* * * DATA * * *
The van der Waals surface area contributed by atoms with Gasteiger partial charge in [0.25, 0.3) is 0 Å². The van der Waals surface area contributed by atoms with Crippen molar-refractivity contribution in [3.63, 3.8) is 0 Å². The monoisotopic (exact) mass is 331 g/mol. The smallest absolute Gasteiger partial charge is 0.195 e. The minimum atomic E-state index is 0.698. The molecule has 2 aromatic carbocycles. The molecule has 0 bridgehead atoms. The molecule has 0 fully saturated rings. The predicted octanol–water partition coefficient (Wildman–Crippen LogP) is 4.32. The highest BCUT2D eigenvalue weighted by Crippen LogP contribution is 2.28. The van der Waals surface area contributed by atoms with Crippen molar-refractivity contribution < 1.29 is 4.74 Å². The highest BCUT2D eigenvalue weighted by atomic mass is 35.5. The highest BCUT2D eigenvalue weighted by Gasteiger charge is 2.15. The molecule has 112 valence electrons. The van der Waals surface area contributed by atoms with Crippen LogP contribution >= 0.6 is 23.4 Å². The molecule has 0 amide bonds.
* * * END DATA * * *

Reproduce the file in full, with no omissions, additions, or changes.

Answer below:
The van der Waals surface area contributed by atoms with Gasteiger partial charge in [0.25, 0.3) is 0 Å². The van der Waals surface area contributed by atoms with Crippen molar-refractivity contribution in [3.63, 3.8) is 0 Å². The monoisotopic (exact) mass is 331 g/mol. The smallest absolute Gasteiger partial charge is 0.195 e. The minimum atomic E-state index is 0.698. The molecule has 2 aromatic carbocycles. The molecule has 0 bridgehead atoms. The molecule has 0 fully saturated rings. The predicted octanol–water partition coefficient (Wildman–Crippen LogP) is 4.32. The highest BCUT2D eigenvalue weighted by Crippen LogP contribution is 2.28. The van der Waals surface area contributed by atoms with Crippen molar-refractivity contribution < 1.29 is 4.74 Å². The highest BCUT2D eigenvalue weighted by atomic mass is 35.5. The highest BCUT2D eigenvalue weighted by Gasteiger charge is 2.15. The molecule has 112 valence electrons. The van der Waals surface area contributed by atoms with Crippen LogP contribution >= 0.6 is 23.4 Å². The molecule has 0 amide bonds.